Stone curlew by Lawrie Webb 1/10
Stone curlew in flight by Andy Thompson 2/10
Stone curlew by Elizabeth Dack 3/10
Stone curlew, courtship display by Gary Noakes 4/10
Stone curlew by Elizabeth Dack 5/10
Pair of stone curlew by Lawrie Webb 6/10
Stone curlew by Elizabeth Dack 7/10
Stone curlew by Lawrie Webb 8/10
Stone curlew by Andy Thompson 9/10
Stone curlew by Lawrie Webb 10/10

Stone Curlew Burhinus oedicnemus

The strange, rare, stone curlew is a very distinctive looking bird, well known for its long yellow legs and round yellow eyes which are apt for nocturnal foraging. Being a summer visitor, you can only spot this bird between March and October – the best place to catch one is at NWT Weeting Heath.

Conservation status

The stone curlew is an  Amber Status species which means it has an unfavourable conservation status in Europe.. Numbers have risen over the past 15 years due to partnerships being created between wildlife conservation bodies and landowners to identify and protect breeding sites and this work will continue as part of the Brecks Living Landscape Project. The stone curlew is also afforded special protection under the Wildlife and Countryside Act 1981 and the EU Birds Directive. Areas where stone curlews are found are designated as Environmentally Sensitive Areas. A key conservation management system at the NWT Weeting Heath reserve is maintaining a healthy population of rabbits. These grazers keep vegetation shorter than 2cm to provide a suitable habitat for nesting stone curlews.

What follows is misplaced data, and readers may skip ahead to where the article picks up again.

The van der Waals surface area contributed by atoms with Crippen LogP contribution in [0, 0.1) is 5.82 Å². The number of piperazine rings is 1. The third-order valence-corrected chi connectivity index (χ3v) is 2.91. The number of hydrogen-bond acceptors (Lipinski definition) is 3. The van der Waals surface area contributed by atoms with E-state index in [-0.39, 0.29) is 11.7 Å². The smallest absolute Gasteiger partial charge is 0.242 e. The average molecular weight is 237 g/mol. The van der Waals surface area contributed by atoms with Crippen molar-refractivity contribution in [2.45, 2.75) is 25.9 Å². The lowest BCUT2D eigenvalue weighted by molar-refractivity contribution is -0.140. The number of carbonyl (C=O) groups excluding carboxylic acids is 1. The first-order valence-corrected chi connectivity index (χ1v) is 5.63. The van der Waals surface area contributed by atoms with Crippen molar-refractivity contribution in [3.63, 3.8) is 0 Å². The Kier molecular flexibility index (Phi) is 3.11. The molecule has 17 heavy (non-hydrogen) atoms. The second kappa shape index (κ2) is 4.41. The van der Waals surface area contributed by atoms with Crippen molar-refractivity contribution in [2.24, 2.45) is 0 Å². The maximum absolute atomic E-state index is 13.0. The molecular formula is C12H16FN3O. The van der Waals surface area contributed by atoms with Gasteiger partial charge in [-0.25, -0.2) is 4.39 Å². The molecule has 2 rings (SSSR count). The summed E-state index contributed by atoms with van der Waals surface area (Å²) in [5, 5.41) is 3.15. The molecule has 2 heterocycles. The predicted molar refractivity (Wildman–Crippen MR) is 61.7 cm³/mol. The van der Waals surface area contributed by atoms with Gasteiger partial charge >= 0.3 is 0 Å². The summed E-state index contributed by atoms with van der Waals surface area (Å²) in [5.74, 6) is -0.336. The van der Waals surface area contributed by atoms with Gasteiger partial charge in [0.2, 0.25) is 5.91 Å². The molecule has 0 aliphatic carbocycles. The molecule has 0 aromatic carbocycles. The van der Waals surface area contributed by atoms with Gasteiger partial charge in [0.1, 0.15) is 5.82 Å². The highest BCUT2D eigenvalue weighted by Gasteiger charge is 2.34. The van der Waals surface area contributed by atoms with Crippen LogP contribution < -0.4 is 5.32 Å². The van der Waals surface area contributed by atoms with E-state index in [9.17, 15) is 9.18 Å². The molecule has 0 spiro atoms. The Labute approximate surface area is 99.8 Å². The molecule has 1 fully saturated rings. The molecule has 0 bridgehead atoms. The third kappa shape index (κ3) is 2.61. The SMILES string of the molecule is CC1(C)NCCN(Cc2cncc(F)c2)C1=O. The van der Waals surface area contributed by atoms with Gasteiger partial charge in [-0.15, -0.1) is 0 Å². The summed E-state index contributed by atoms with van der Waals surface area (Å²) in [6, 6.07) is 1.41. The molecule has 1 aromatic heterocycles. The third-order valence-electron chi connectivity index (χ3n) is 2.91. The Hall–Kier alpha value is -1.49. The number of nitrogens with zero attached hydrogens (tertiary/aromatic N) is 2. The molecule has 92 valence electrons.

Related questions & advice

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Did you know?

The stone curlew has many common names peculiar to Norfolk, including the Norfolk Plover, Thick knee and the Wailing Heath Chicken.
Because of bird ringing we know that stone curlews can be long-lived with one record relating to a bird 16 years old.

How to recognise
Where to see
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